Barry Moltz, author of Change Masters: How to Actually Make The Changes You Already Know You Need to Make
Bill Ringle and Barry Moltz discuss how our brain chemistry helps us survive but not thrive as business leaders and how to become a change master.
>>> Visit MyQuestforTheBest.com for complete show notes and more expert advice and inspiring stories to propel your small business growth. My Quest for the Best is a top-rated small business podcast with over 300 episodes of thought-provoking and insightful interviews with today’s top thought leaders and business experts. Host Bill Ringle’s mission with this show is to provide the strategies, insights, and resources that will unlock the growth potential of your business through these powerful conversations.
Top 3 Takeaways
- As romantic as the ‘overnight success story’ sounds, the reality is that change mostly happens in small steps with some mistakes along the way.
- Create psychological safety in the workplace by assuring employees that they won’t be shamed whenever they make a mistake. Shaming people can only lead to them playing it safe, which in turn holds them back in their performance.
- There is no bulletproof plan on how to run a business without running into any challenges because there are things that are not within your control. To be a ChangeMaster, focus on the outcomes you agreed to create, stay alert to changes, build strong connections, and adapt as needed.
Read the Show Notes from this Episode
- As a 12-year-old boy scout, Barry appreciated having a sense of responsibility whenever his scoutmaster Chuck Brower addressed the group as ‘men.’ [00:01]
- Most changes in the industry do not come from the leaders. Industry leaders are most of the time behind in the game of change. [04:10]
- Debunk the romanticization of ‘change’ happening in great leaps. Instead, changes happen in small steps. [06:54]
- The truth about financial incentives and why it is more often than a bandage solution to performance problems. CASE: Max was able to complete his job within schedule because of the tempting cash incentive. However, despite the incentive still being available in the following months, he could no longer complete the same task on schedule, proving that cash incentives only provide short-term results. [08:35]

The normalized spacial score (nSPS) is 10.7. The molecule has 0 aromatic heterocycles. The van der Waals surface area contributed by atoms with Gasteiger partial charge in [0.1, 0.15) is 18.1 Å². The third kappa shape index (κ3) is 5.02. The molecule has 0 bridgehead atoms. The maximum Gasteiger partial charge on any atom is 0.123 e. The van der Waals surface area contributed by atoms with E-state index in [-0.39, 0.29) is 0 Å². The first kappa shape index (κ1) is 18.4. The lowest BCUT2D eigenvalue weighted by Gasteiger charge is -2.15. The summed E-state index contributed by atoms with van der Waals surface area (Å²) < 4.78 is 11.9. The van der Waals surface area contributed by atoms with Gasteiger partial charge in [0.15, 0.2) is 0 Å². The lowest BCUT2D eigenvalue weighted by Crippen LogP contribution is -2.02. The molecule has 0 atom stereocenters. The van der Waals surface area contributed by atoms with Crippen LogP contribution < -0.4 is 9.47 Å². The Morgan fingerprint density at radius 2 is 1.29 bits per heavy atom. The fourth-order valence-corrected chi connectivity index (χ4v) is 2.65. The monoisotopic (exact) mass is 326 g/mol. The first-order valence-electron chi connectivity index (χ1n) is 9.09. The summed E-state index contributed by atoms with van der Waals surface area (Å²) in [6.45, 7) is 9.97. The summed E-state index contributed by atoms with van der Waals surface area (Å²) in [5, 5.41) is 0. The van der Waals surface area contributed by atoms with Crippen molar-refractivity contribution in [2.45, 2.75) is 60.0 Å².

- It is important to hire someone who has the right skills and is also culturally fit with the company. CASE: Mark, CEO of a midwest manufacturing company, could not keep employees working for him for more than a week, saw what was lacking and from there changed his processes and now his people stay long-term. [11:20]
- The ‘Double Helix Trap’ is the feast and famine of marketing; why do businesses exert great efforts to market when business is needed and then pull back when things are busy, and why does this keep you stuck? [13:34]
- Why ‘the challenge of the week’ strategy is distracting? [16:16]
- Shaming and blaming your employees for their mistakes only dampen their performance. [17:21]
- ‘Yes, We Deliver,’ was Barry’s first and unsuccessful company, taught him the importance of investing in the best talent. Lesson: Business success is about executing, not ideas. [21:00]
- My Quest for the Best lighting round begins. [23:33]
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My Quest for the Best is the podcast where ambitious small business leaders discover strategies and tactics to unlock their growth potential.
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Barry Moltz helps small business owners get unstuck.
As a small business expert, he is the author of seven award-winning books.
Barry hosts “The Small Business Radio Show” in Chicago on AM820.
Contact Info and Social Media for Barry Moltz
- Primary website
- Travels from: Chicago, IL and Scottsdale, AZ
Resources Mentioned During the Interview
Below are key people, places, books, quotes, websites, and other resources that we discussed, so you can explore further.
- Heidi Grant Halvorson: “It’s not just that people fear change though. Is that they genuinely believe often on a subconscious level that when you’re doing something a particular way for some time, it must be a good way to do things. The longer you’ve been doing that way, the better it is.”
- Victor Hugo, author of The Hunchback of Notre Dame